On Friday 12th May, LMH alumnus and Sussex University’s Emeritus Professor of Physics Philip Harris returned to College to give a talk for the LMH Astronomical Society on: “Symmetries of Nature: The Mystery of the Universe’s Missing Antimatter”.
Organised by current LMH undergraduate Elena Selmi (2002, Physics), the talk explored the beauty of symmetry - and the deep and powerful connection between the symmetries of nature and the most fundamental laws of physics. Philip talked those in attendance through some of these symmetries and their consequences for our existence, introducing an experiment that helps to address one of cosmology’s deepest mysteries: why does the Universe contain so much more matter than antimatter?
With his enthusiasm and knowledge, Philip charmed students from the natural sciences as well as those with a humanities’ background. Attendees asked questions about the Big Bang itself, and those who were new to the subject were inspired to look more deeply into the topics Philip discussed. Though the odd technical issue cropped up, Philip kept the audience engaged with the occasional professional anecdote or Winnie the Pooh comic strip, delivering what some people afterwards described as the best talks of the year so far!
Philip was a member of LMH’s first male undergraduate cohort, matriculating in 1979. He spent his career carrying out experiments in atomic and particle physics across Europe and the USA, and is known in particular for his contributions to the measurement of the electric dipole moment of the neutron - one of the most precise measurements that it is possible to make in physics.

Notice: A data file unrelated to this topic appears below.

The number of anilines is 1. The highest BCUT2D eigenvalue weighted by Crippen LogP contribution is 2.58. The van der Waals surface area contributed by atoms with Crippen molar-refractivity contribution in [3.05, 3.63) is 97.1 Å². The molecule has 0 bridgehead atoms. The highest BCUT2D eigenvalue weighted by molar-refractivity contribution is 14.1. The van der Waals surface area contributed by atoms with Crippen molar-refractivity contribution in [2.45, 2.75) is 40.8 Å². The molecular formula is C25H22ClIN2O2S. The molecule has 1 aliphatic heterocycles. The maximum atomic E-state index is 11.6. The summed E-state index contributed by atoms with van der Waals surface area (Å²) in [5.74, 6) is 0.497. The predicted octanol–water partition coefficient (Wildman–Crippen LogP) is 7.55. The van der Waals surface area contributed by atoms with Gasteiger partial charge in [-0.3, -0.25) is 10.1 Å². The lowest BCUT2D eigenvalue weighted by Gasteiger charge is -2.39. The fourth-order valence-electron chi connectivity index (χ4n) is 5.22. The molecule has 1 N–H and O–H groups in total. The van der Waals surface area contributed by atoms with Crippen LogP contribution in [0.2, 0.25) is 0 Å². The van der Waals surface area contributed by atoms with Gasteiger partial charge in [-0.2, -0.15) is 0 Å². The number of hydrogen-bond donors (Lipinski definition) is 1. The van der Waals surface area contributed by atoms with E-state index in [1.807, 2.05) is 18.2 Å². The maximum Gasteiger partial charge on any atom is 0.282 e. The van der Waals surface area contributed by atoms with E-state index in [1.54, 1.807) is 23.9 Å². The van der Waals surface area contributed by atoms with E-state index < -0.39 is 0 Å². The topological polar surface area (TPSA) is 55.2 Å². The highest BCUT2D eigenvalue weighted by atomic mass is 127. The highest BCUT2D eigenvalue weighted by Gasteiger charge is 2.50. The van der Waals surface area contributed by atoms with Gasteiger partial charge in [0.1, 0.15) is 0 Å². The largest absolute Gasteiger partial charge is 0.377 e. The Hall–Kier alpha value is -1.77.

The LMH Astronomical Society is a college society which was re-founded in 2022 by a group of LMH Physics undergraduates, aiming to expand the range of events in college by bringing science to the forefront. Striving to be as open to all as possible, the “AstroSoc” has successfully organized a number of events, ranging from talks by renowned scientists to movie nights and stargazing evenings in the LMH gardens. In particular, the society’s crown jewel event, “Cocktails & Constellations”, allowed more than 60 students from all backgrounds to observe for the first time the Moon, Saturn’s rings and Jupiter’s Galilean Moons!